My last post discussed some of the opportunities that exist for scientists in industry outside of the traditional R&D function: Business Development, Program Management, Product Management, and Sales. Because most scientists will first enter industry in a R&D role, this post will examine what each of these functions look for most in an R&D scientist. Understanding what each function expects most from R&D will help when interviewing, when managing these internal stakeholders as a member of the R&D staff, and when positioning for your next career move.
Because Program Managers are held accountable by business leaders for program/project execution, they look for scientists and engineers who can give accurate estimates of the time they will spend on project tasks, execute on those tasks, assess and communicate risks, and stick to a defined statement of work without veering off course. Program Managers don’t have time for perfection – once a design aspect is good enough to meet a specified requirement, they want R&D to move on to the next task.
Business Developers value R&D personnel who are creative, can innovate rapidly, and prototype ideas at a high throughput rate. They want R&D personnel who are open-minded and not bound by current paradigms. The quicker the R&D team can prove the feasibility of a new idea, the quicker the Business Developer can hand the opportunity off to a Program Manager for execution, and being searching for the next big business opportunity.
In contrast to the Business Developer, who emphasizes breakthrough innovations, Salespeople emphasize incremental innovations that will make them money today. Salespeople need R&D teams who can make quick improvements to existing products so that they become easier to sell. Fixing a defect, adding a feature, or repurposing an existing product for a new application can mean the difference between steak dinners and a hamburger dinners for the hungry Salesperson.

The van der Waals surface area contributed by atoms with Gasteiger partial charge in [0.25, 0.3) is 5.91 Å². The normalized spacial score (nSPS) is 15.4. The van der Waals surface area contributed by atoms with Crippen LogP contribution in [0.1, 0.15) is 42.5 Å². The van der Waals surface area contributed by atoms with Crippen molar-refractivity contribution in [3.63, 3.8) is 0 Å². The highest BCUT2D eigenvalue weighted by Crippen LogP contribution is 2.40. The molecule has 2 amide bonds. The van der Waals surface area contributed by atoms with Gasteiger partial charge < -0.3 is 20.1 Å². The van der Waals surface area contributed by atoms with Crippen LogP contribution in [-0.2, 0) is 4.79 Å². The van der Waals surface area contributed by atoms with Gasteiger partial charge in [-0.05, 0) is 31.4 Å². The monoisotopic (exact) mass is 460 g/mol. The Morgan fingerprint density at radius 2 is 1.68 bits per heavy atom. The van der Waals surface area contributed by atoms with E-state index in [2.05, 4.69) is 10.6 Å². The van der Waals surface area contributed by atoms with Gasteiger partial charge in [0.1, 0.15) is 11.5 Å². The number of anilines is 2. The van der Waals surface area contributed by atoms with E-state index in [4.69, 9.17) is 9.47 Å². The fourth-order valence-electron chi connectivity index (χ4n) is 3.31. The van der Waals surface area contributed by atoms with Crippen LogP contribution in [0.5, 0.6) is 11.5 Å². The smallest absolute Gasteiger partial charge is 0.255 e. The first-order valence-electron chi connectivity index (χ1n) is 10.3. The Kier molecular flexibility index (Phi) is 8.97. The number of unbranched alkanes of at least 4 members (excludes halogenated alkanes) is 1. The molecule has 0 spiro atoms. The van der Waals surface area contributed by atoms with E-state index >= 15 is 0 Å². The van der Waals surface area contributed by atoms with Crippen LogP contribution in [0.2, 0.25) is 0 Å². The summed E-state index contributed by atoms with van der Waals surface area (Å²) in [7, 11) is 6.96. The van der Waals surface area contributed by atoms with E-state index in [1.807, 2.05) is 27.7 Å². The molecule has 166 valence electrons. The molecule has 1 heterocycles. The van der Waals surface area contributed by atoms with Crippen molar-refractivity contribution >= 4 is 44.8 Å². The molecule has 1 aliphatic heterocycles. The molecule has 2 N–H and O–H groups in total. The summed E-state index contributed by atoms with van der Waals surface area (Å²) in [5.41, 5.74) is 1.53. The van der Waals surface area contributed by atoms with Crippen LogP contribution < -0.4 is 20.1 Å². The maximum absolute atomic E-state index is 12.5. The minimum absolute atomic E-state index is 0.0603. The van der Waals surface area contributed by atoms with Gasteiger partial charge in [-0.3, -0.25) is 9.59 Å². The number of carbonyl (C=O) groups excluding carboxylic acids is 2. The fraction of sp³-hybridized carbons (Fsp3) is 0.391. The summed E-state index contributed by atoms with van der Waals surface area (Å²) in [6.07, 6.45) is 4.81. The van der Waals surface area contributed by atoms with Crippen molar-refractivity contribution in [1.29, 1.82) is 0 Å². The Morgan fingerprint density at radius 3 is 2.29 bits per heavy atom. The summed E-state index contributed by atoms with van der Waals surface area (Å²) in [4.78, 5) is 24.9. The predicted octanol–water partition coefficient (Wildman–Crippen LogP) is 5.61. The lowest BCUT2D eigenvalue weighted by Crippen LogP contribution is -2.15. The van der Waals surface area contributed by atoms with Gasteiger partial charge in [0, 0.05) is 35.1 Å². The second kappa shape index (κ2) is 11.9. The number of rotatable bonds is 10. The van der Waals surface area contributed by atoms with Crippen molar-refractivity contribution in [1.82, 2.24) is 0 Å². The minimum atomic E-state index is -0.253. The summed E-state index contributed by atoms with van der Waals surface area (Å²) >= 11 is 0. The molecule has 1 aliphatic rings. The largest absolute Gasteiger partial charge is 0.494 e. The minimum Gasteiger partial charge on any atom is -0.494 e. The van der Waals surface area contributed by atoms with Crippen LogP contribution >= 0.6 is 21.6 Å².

When comparing Business Development and Sales, think Einstein for the former, and Edison for the latter.
Because Product Managers are responsible for enabling the Sales team with product marketing materials, training programs, and other support tools, they value R&D personnel who can help them translate the technical features of products into simple language. The most technically advanced product will be difficult to sell if nobody can communicate its benefits to customers, so R&D personnel who can communicate technical information clearly and concisely are essential to Product Managers.
So, here’s some quick advice should you find yourself with a person who has one of the titles above, either during an interview for an R&D position or early in your R&D career:
With the Program Manager, use your creativity and intelligence to keep things on schedule, meet tight deadlines, and solve day-to-day problems.
With the Business Developer, use your creativity and intelligence to break new ground, challenge conventional thinking, and pursue what others think is impossible.
With the Salesperson, use your creativity and intelligence to make existing things better and find new ways to use existing things.
With the Product Manager, use your creativity and intelligence to find new ways to communicate what you do and how you do it so that your technical work can be applied to real-world problems.
Finally, notice that a key individual has been missing from this post and my previous one – the R&D Manager. Next, we’ll discuss where this role fits in for those individuals who choose to grow their career within the traditional technical path.
Dustin Levy, Ph.D., MBA